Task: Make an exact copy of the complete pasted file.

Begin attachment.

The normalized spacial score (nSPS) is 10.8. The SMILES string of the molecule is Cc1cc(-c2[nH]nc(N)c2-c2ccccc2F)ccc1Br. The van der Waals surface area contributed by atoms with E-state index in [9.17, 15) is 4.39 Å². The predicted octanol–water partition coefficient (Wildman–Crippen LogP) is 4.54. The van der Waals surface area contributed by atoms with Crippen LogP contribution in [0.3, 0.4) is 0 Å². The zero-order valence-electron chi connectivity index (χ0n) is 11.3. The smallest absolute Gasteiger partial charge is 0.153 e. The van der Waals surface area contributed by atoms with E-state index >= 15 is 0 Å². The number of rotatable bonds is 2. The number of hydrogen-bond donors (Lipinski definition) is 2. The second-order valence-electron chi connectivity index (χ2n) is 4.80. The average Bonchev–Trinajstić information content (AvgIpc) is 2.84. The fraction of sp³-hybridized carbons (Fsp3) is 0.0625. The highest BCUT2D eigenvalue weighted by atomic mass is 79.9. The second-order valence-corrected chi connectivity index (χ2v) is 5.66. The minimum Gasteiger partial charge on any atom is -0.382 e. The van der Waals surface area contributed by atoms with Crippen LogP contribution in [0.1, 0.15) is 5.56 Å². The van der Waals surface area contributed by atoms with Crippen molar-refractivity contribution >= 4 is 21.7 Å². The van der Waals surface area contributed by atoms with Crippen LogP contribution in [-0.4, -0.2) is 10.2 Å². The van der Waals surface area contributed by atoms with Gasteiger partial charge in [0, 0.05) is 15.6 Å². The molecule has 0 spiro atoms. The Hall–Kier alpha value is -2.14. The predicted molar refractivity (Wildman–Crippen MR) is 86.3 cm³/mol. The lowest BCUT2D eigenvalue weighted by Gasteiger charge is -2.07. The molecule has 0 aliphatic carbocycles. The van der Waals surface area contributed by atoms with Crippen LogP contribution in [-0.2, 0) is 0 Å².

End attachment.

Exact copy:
The normalized spacial score (nSPS) is 10.8. The SMILES string of the molecule is Cc1cc(-c2[nH]nc(N)c2-c2ccccc2F)ccc1Br. The van der Waals surface area contributed by atoms with E-state index in [9.17, 15) is 4.39 Å². The predicted octanol–water partition coefficient (Wildman–Crippen LogP) is 4.54. The van der Waals surface area contributed by atoms with Crippen LogP contribution in [0.3, 0.4) is 0 Å². The zero-order valence-electron chi connectivity index (χ0n) is 11.3. The smallest absolute Gasteiger partial charge is 0.153 e. The van der Waals surface area contributed by atoms with E-state index >= 15 is 0 Å². The number of rotatable bonds is 2. The number of hydrogen-bond donors (Lipinski definition) is 2. The second-order valence-electron chi connectivity index (χ2n) is 4.80. The average Bonchev–Trinajstić information content (AvgIpc) is 2.84. The fraction of sp³-hybridized carbons (Fsp3) is 0.0625. The highest BCUT2D eigenvalue weighted by atomic mass is 79.9. The second-order valence-corrected chi connectivity index (χ2v) is 5.66. The minimum Gasteiger partial charge on any atom is -0.382 e. The van der Waals surface area contributed by atoms with Crippen LogP contribution in [0.1, 0.15) is 5.56 Å². The van der Waals surface area contributed by atoms with Crippen molar-refractivity contribution >= 4 is 21.7 Å². The van der Waals surface area contributed by atoms with Crippen LogP contribution in [-0.4, -0.2) is 10.2 Å². The van der Waals surface area contributed by atoms with Gasteiger partial charge in [0, 0.05) is 15.6 Å². The molecule has 0 spiro atoms. The Hall–Kier alpha value is -2.14. The predicted molar refractivity (Wildman–Crippen MR) is 86.3 cm³/mol. The lowest BCUT2D eigenvalue weighted by Gasteiger charge is -2.07. The molecule has 0 aliphatic carbocycles. The van der Waals surface area contributed by atoms with Crippen LogP contribution in [-0.2, 0) is 0 Å².